It is interesting that eventually "one of His disciples said to Him, 'Lord, teach us to pray just as John also taught his disciples'" (Lk 11:1). However, there was a caveat it pertained to being when "'I will see you again'" (Jn 16:22). For then, "'If you ask the Father for anything in My name He will give it to you'" (:23). This is because "we have confidence to enter the holy place by the blood of Jesus" (Heb 10:19). Cornelius was told "your prayer has been heard and your alms have been remembered before God" (Ac 10:30). Jesus stated "'I knew that You always hear Me'" (Jn 11:42). "They were continually devoting themselves to the apostles' teaching and to fellowship, to the breaking of bread and to prayer" (Ac 2:42). "All those who had believed were together and had all things in common (:44). Earlier they had gone "up to the upper room where they were staying . . . and these all with one mind were continually devoting themselves to prayer"(Ac 1:13-14). All were involved with a singular purpose. Another time "they lifted their voices to God with one accord" (Ac 4:24). They cited that it was "to be whatever Your hand and Your purpose predestined to occur" (:28). They then asked to "grant that your bond-servants may speak Your word with all confidence while You extend Your hand to heal, and signs and wonders take place" (:29-30). "And when they had prayed, the place where they had gathered together was shaken, and they were all filled with the Holy Spirit" (:31).
"The fear of the Lord is the beginning of wisdom" (Ps 111:10). To effectively pray requires a reverance for God. This is achieved since his "'sheep follow Him because they know His voice'" (Jn 10:4). Jesus regularly went to solitary places to pray. You might say that way it was easier to hear God's "still small voice" (1Ki 19:12 KJV). How do his sheep learn God's voice? "Be still and know that I am God" (Ps 146:10). "He leads me beside quiet waters" (23:2). "I have stilled and quieted my soul" (131:2). Therefore "cease striving and know that I am God" (46:10). To be able to hear effectively we have to improve our hearing by "practice" (Heb 5:14) having our "senses trained" (:14). Through practice you protect against becoming "dull of hearing" (:11). Psalm 25 explains how God approaches this. He "leads the humble in justice, and He teaches the humble His way" (:9). "Who is the man who fears the Lord? He will instruct him in the way He should chose" (:12). "None of those who wait for You will be ashamed" (:3). "We do not know how to pray as we should, but the Spirit Himself intercedes for us . . . according to the will of God" (Ro 8:26-27).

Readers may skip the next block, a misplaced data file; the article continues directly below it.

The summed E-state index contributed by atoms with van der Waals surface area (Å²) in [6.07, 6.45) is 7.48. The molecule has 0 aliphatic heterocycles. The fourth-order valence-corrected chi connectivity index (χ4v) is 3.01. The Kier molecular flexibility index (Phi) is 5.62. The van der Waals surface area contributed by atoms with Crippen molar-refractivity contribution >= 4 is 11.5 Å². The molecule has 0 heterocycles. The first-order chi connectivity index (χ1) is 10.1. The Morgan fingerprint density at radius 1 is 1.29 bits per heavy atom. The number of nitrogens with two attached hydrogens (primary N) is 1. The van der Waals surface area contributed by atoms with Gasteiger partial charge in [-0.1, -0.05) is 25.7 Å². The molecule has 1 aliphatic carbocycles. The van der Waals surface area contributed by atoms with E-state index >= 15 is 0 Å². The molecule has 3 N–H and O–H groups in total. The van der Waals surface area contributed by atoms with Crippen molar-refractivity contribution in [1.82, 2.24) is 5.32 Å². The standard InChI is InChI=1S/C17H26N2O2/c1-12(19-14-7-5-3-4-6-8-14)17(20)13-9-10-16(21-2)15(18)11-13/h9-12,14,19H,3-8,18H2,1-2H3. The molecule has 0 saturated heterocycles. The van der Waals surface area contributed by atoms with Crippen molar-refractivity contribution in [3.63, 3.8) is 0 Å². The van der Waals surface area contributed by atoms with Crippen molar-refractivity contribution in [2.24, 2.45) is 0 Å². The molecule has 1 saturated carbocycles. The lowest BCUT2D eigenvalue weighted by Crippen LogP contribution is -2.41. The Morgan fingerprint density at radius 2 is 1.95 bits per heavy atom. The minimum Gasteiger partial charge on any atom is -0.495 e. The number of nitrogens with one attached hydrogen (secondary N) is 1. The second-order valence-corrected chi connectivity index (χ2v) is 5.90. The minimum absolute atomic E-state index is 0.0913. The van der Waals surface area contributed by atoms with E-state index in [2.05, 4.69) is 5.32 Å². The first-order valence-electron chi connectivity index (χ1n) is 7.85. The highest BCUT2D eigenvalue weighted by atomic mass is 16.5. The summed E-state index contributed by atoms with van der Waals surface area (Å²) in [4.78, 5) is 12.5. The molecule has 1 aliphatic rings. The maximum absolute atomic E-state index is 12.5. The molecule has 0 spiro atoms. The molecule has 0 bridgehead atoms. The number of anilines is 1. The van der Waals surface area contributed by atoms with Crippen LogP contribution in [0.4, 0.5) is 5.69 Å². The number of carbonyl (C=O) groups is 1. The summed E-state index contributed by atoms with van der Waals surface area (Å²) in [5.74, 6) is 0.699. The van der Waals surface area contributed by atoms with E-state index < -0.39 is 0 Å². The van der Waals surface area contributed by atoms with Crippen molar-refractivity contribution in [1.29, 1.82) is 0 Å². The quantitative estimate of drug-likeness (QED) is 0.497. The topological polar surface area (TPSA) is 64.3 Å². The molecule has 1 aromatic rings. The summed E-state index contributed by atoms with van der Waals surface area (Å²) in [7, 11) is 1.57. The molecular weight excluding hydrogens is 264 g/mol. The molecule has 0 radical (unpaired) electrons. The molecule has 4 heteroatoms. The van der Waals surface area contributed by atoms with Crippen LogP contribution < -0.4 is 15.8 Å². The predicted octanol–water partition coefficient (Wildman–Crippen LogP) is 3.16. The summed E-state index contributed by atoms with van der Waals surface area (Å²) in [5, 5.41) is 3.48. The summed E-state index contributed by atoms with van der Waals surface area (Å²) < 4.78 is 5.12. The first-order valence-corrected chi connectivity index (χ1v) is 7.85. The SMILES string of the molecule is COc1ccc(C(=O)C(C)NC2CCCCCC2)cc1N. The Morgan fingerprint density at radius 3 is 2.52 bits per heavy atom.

The disciples received the Holy Spirit when Jesus breathed upon them (Jn 20:22). Then they were sealed (Eph 4:30) and received the promise of the Spirit in their hearts (2Co 1:22). Next Jesus said, "'Behold, I am sending forth the promise of My Father upon you: but you are to stay in the city until you are clothed with power from on high'" (Lk 24:49) for "'you will be baptized with the Holy Spirit not many days from now'" (Ac 1:5). Therefore, they received the "gift of the Holy Spirit" (2:38). "They were all filled with the Holy Spirit and began to speak with other tongues, as the Spirit was giving them utterance" (:4). In another situation "while Peter was speaking these words, the Holy Spirit fell upon all those who were listening" (10:44) and "they were hearing them speaking with tongues" (:46) and Peter said it was "just as we did" (:47). Also, in Samaria they received the Spirit (:14-18) and Simon observed what he could "see and hear" (:33). Next, at Ephesus when "Paul had laid his hands upon them, the Holy Spirit came on them, and they began speaking with tongues and prophesying" (19:6). Paul said, "I thank God, I speak in tongues more than you all" (1Co 14:18). Then he said "I wish that you all spoke in tongues" (:5) and told them to "not forbid to speak in tongues" (:39). He explained "if I pray in a tongue, my spirit prays" (:14). If "we do not know how to pray as we should the Spirit Himself intercedes for us" (Ro 8:26). "One who speaks in a tongue does not speak to men but to God" (1Co 14:2). Consequently that person "edifies himself" (:4) and is established in the Spirit by "praying in the Holy Spirit" (Jude 20).